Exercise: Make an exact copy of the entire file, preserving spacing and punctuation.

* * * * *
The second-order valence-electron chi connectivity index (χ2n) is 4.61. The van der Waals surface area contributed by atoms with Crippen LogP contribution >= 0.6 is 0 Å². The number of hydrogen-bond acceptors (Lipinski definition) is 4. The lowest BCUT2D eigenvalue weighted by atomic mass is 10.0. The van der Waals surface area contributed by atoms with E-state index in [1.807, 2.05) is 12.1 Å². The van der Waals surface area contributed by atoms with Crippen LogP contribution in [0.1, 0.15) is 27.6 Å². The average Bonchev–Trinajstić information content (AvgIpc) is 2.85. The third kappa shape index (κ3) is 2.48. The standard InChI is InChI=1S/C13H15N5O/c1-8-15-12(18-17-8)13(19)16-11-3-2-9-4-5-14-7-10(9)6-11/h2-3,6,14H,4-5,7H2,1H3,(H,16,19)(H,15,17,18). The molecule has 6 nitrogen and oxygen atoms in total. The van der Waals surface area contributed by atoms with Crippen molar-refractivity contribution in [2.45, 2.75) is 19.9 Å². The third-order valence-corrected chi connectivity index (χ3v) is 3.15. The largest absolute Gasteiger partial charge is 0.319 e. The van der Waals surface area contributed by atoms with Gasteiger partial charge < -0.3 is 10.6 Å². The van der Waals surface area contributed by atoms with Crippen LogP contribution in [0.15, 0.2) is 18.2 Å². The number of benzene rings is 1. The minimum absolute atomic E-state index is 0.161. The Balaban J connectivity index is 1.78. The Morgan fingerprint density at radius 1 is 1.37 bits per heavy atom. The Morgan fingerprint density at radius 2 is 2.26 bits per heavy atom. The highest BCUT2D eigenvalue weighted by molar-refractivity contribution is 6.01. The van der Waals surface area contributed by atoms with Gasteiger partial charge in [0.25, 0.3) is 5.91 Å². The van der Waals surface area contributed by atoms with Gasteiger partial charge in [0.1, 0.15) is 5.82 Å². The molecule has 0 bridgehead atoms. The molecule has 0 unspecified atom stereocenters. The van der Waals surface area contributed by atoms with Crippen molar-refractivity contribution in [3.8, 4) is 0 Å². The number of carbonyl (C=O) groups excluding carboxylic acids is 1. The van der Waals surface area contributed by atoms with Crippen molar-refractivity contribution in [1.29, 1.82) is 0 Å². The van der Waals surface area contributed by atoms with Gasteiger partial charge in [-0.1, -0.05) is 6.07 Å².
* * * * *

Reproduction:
The second-order valence-electron chi connectivity index (χ2n) is 4.61. The van der Waals surface area contributed by atoms with Crippen LogP contribution >= 0.6 is 0 Å². The number of hydrogen-bond acceptors (Lipinski definition) is 4. The lowest BCUT2D eigenvalue weighted by atomic mass is 10.0. The van der Waals surface area contributed by atoms with E-state index in [1.807, 2.05) is 12.1 Å². The van der Waals surface area contributed by atoms with Crippen LogP contribution in [0.1, 0.15) is 27.6 Å². The average Bonchev–Trinajstić information content (AvgIpc) is 2.85. The third kappa shape index (κ3) is 2.48. The standard InChI is InChI=1S/C13H15N5O/c1-8-15-12(18-17-8)13(19)16-11-3-2-9-4-5-14-7-10(9)6-11/h2-3,6,14H,4-5,7H2,1H3,(H,16,19)(H,15,17,18). The molecule has 6 nitrogen and oxygen atoms in total. The van der Waals surface area contributed by atoms with Crippen molar-refractivity contribution in [2.45, 2.75) is 19.9 Å². The third-order valence-corrected chi connectivity index (χ3v) is 3.15. The largest absolute Gasteiger partial charge is 0.319 e. The van der Waals surface area contributed by atoms with Gasteiger partial charge < -0.3 is 10.6 Å². The van der Waals surface area contributed by atoms with Crippen LogP contribution in [0.15, 0.2) is 18.2 Å². The number of benzene rings is 1. The minimum absolute atomic E-state index is 0.161. The Balaban J connectivity index is 1.78. The Morgan fingerprint density at radius 1 is 1.37 bits per heavy atom. The Morgan fingerprint density at radius 2 is 2.26 bits per heavy atom. The highest BCUT2D eigenvalue weighted by molar-refractivity contribution is 6.01. The van der Waals surface area contributed by atoms with Gasteiger partial charge in [0.25, 0.3) is 5.91 Å². The van der Waals surface area contributed by atoms with Gasteiger partial charge in [0.1, 0.15) is 5.82 Å². The molecule has 0 bridgehead atoms. The molecule has 0 unspecified atom stereocenters. The van der Waals surface area contributed by atoms with Crippen molar-refractivity contribution in [3.8, 4) is 0 Å². The number of carbonyl (C=O) groups excluding carboxylic acids is 1. The van der Waals surface area contributed by atoms with Crippen molar-refractivity contribution in [1.29, 1.82) is 0 Å². The van der Waals surface area contributed by atoms with Gasteiger partial charge in [-0.1, -0.05) is 6.07 Å².